CCSS Math - Resources for all State Standards Free Fractions Tools | Conceptua Fractions Conceptua Math includes interactive, visual tools that are ideal for teacher-facilitated, whole-class instruction, "Number Talks" and for parents supporting their students at home. These tools, available free of charge, are located under the Tool Library tab in our full curriculum. The full Conceptua Math curriculum includes integrated teacher supports, adaptive teaching, student investigations, and much more. Teachers Build Instructional Expertise with Supports Teachers start with scripted Lesson Openers to introduce concepts and generate fraction Number Talks with the whole class. Lesson Closers help students to summarize their learning. Sample Opener > Students Learn through Guided Lessons The Guided Lessons form the foundation of the program. Sample Guided Lesson > Students Apply Knowledge through Investigations Real World Investigations provide opportunities for students to use authentic data and apply their mathematical knowledge. Sample Investigation >
Interactive Whiteboard Resources: Maths, Key Stage 2 - Topmarks Education Caterpillar OrderingTablet friendly A flexible game for ordering numbers and for number sequences. Fantastic on an interactive whiteboard and tablet friendly. Varying levels of difficulty make it suitable for use throughout the primary age range. OrderingFlash You'll love this ordering game! Compare Numbers on a Number LineFlash Compare numbers on two different number lines and decide which is bigger. Comparing NumbersFlash A teaching tool which is good for demonstrating greater than and less than with 2 and 3 digit numbers and rounding to 10 and 100. CountersquareFlash A hundred square with movable counters and lots of different ideas on how you can use this as a teaching aid. Higher and LowerFlash Lots of examples of ordering numbers from simple ordering numbers to 10 to fractions, decimals or negative and positive numbers. Thinking of a NumberFlash Children need to guess a number below 100 from clues on the clouds. Chinese Dragon GameTablet friendly SequencesFlash EstimateFlash Number LineFlash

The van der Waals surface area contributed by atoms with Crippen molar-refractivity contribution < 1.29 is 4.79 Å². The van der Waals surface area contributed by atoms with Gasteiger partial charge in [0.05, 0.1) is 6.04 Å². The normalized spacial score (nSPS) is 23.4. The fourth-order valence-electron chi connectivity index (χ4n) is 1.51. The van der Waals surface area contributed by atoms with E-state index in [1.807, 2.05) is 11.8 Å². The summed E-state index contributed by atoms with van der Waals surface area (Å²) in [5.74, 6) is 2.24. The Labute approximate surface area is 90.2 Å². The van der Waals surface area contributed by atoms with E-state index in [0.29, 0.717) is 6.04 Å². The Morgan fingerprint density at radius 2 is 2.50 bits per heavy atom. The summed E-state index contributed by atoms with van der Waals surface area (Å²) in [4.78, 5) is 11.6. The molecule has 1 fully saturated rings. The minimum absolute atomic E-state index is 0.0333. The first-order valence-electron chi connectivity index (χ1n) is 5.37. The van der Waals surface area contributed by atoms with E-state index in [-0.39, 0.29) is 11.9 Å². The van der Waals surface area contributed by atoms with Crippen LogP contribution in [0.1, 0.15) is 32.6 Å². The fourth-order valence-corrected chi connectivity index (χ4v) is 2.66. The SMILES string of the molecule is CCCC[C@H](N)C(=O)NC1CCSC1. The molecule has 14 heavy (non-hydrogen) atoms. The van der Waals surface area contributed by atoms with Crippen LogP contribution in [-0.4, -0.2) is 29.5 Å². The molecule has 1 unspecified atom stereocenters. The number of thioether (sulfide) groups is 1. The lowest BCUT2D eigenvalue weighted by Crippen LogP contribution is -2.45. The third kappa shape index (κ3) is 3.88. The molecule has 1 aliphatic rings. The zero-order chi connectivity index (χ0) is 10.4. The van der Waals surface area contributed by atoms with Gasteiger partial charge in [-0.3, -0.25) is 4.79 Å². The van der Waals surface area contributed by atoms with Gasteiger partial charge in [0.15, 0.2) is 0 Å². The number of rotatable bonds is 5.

English - Leerplanevaluatie Formative evaluation Curriculum developers use a cyclical approach to increase the quality of the product. In order to test the quality of draft products and to gain suggestions for improvement, data is collected during formative evaluation activities. Planning and conducting formative evaluation activities take a number of steps. For a closer look at this iterative or cyclical curriculum development approach, please have a look at the following 2-minute clip: Evaluation Matchboard To support the planning of formative evaluation Nieveen, Folmer and Vliegen (2012) developed the 'Evaluation Matchboard'. Please refer to the following source for more details: Nieveen, N., & Folmer, E. (2013). The back of the matchboard provides the definitions of the various development stages, the quality criteria, the methods and the activities. Brief instructions for using the Evaluation Matchboard: More information
Bridges, Meander Patterns, and Water Sports « Math Munch This past week the Math Munch team got to attend the Bridges 2012. Bridges is a mathematical art conference, the largest one in the world. This year it was held at Towson University outside of Baltimore, Maryland. Participants gave lectures about their artwork and the math that inspired or informed it. To see more, you should really just browse the Bridges online gallery. A shot of the gallery exhibition I know that Paul, Anna, and I will be sharing things with you that we picked up at Bridges for months to come. David Chappell One person whose work and presentation I loved at Bridges is David Chappell. David shared some thinking and artwork that involve meander patterns. Instead of saying where curves sit in the plane using x and y coordinates, David describes them using more natural coordinates, where the direction that the curve is headed in depends on how far along the curve you’ve gone. Look at how the Cauto River “meanders” across the Cuban landscape. Stay cool, and bon appetit!